So it’s a matter of getting confidence and a matter of being active. I didn’t think he was always active enough. When I took him over, he had 17 fights and he just hadn’t been fighting that often. I think the more often you fight, the more sure you become of yourself. The better you become at something. No matter what it is that you happen to be doing, you get better at it when you do it more often. When you get into that realm that you have to live in that you have to obviously perform in – the more often you’re in it, the more comfortable you become in that place. But I think for the people out there watching him, his strengths from a physical standpoint is he’s – his hands are deceptively fast. He’s got much better hand speed than he might have you know to the casual eye. You look at him, you don’t think of him as a fast guy. He’s got good hand speed. He’s got a good jab. I’d like him to use it more. I guess a lot of trainers probably say that about their fighters, but I definitely would like to see him use – he’s a pretty good body puncher.
I think the most important thing is what he’s not. I think a lot of guys, especially guys that were attached to him from a personal standpoint in Russia and there’s an attachment culturally – obviously there’s an attachment as far as just being from the same country and the nationalistic pride. They’ve wanted him to be this Russian Tyson. Here people always say, “Well, how does he compare to Tyson?” Well, they do the same thing for a living, that’s about it. You know he’s not a Tyson, he’s not a seek and destroy guy. He’s a guy that tries to be smart. He’s a guy that you know as I said will think about things, you don’t want him to think too long and he’s not a guy that’s that level of a puncher. He’s a good puncher, but not where he’s explosive to the degree that Tyson was in that way and I think he’s a guy that we’ve improved his defense hopefully where he can depend on defense to create offense sometimes instead of just depending on offense to create offense and not sometimes thinking about the responsibility of defense.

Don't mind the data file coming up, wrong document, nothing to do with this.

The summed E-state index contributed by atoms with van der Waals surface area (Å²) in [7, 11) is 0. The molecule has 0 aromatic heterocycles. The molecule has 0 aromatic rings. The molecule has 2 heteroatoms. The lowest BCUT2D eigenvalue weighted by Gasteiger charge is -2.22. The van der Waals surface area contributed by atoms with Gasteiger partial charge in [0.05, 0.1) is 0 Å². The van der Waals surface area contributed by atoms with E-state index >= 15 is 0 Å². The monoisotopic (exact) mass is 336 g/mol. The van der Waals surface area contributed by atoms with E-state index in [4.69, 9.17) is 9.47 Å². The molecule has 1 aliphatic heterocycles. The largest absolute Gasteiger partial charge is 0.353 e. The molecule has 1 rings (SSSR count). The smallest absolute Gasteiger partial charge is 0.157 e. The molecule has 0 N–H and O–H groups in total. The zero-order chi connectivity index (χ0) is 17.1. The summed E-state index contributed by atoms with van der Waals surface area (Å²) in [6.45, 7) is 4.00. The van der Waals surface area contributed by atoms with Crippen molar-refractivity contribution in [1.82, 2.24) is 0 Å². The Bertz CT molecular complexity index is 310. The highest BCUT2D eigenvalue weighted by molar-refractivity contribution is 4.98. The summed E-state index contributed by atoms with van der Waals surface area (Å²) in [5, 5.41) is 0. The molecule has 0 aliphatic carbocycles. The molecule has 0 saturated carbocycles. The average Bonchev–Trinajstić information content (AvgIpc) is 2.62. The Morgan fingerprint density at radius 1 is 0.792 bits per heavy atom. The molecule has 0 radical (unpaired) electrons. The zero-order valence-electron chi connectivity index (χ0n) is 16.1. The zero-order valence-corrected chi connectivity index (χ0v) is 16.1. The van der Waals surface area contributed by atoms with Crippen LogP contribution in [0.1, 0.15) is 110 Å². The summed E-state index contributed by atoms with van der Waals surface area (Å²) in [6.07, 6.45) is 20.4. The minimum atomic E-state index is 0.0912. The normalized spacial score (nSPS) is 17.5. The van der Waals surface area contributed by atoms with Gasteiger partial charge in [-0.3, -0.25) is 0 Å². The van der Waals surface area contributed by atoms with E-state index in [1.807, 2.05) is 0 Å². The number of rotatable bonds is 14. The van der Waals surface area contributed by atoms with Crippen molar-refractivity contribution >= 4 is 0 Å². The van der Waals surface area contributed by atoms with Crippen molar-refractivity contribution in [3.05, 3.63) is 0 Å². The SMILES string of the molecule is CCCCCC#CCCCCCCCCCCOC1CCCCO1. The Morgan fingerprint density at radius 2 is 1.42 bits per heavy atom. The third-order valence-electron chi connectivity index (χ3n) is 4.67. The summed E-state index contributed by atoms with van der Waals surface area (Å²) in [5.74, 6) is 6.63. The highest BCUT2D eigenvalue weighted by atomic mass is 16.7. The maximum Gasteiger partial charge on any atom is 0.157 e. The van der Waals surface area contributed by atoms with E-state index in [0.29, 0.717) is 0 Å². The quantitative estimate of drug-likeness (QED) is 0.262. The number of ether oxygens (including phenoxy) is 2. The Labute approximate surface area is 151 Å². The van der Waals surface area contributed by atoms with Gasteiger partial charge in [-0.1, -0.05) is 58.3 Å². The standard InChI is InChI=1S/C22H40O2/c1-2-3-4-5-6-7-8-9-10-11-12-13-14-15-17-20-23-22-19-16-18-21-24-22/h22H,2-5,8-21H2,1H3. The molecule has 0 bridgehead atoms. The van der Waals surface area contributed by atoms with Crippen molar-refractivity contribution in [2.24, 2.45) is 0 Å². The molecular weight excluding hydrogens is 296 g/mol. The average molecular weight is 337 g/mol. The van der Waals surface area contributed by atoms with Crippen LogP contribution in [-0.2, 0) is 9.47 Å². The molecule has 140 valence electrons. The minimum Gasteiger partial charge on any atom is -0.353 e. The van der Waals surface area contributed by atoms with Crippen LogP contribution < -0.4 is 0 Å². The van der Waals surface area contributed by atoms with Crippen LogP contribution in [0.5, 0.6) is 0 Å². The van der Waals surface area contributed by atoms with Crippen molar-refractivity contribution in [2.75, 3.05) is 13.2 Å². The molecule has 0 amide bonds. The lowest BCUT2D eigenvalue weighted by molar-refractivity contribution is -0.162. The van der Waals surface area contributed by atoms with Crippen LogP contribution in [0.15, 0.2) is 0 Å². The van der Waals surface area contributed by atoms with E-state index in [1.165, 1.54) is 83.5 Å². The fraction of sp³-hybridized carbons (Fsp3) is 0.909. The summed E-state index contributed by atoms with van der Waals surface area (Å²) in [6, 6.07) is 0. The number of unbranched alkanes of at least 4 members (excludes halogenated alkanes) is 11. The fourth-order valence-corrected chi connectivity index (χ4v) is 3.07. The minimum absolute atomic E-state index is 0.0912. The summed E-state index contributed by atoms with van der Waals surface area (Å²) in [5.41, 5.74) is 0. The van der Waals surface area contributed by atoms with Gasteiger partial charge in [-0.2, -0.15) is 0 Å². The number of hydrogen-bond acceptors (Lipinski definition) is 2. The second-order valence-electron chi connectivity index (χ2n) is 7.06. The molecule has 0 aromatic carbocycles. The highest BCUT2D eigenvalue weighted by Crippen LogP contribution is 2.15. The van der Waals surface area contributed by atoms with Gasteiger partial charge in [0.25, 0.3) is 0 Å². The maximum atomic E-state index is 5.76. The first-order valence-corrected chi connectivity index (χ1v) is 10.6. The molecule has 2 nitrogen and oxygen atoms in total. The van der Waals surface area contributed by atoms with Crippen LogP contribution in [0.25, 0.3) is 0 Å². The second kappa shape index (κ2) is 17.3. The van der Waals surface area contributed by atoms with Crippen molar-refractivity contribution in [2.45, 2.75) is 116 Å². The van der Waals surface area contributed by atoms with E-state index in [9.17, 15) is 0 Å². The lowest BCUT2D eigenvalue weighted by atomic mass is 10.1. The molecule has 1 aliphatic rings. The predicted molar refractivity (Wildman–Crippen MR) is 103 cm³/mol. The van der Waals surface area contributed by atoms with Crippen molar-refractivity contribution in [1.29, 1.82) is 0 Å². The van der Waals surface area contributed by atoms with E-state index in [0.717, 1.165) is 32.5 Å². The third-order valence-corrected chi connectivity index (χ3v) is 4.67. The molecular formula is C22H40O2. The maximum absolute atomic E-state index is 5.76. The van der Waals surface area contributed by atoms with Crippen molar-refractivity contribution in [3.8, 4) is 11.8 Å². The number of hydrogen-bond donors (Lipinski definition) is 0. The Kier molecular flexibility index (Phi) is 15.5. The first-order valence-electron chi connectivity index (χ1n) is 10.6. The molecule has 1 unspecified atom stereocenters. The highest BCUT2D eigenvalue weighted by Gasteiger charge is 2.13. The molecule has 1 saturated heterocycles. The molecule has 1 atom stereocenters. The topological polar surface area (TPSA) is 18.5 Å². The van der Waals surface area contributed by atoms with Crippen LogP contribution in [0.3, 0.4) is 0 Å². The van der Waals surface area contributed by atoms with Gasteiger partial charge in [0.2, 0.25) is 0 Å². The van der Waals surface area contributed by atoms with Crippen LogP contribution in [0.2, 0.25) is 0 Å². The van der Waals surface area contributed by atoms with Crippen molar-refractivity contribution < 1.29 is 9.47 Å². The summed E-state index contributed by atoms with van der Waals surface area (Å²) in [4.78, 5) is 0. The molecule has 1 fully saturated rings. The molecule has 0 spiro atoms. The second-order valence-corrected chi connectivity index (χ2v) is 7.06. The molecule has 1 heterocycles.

I think that the public . . . hopefully they’re going to see a guy that can control the range, control distance and most importantly, a guy that can be consistent through the night
Q: I had a couple of questions. One is how did you find Alexander when you finally got to him this camp? You said you only had a few weeks to work with him. What kind of shape did you find him in? And there’s been some criticism that maybe you’re bringing him along too slowly. Can you answer those questions
Teddy Atlas: Yes. Whether the people like the way I answer it or not, I’ll answer it. As far as the first question, which I’m sure many people won’t like the answer, I didn’t find him in top shape. I didn’t find him in the shape that his people were telling me he was going to be in. You know maybe they just didn’t understand from a standpoint that I look at it that I judge such things, they didn’t understand it at that level that what they thought was conditioned and what I thought was you know conditioned to get ready for a fight with three weeks to go.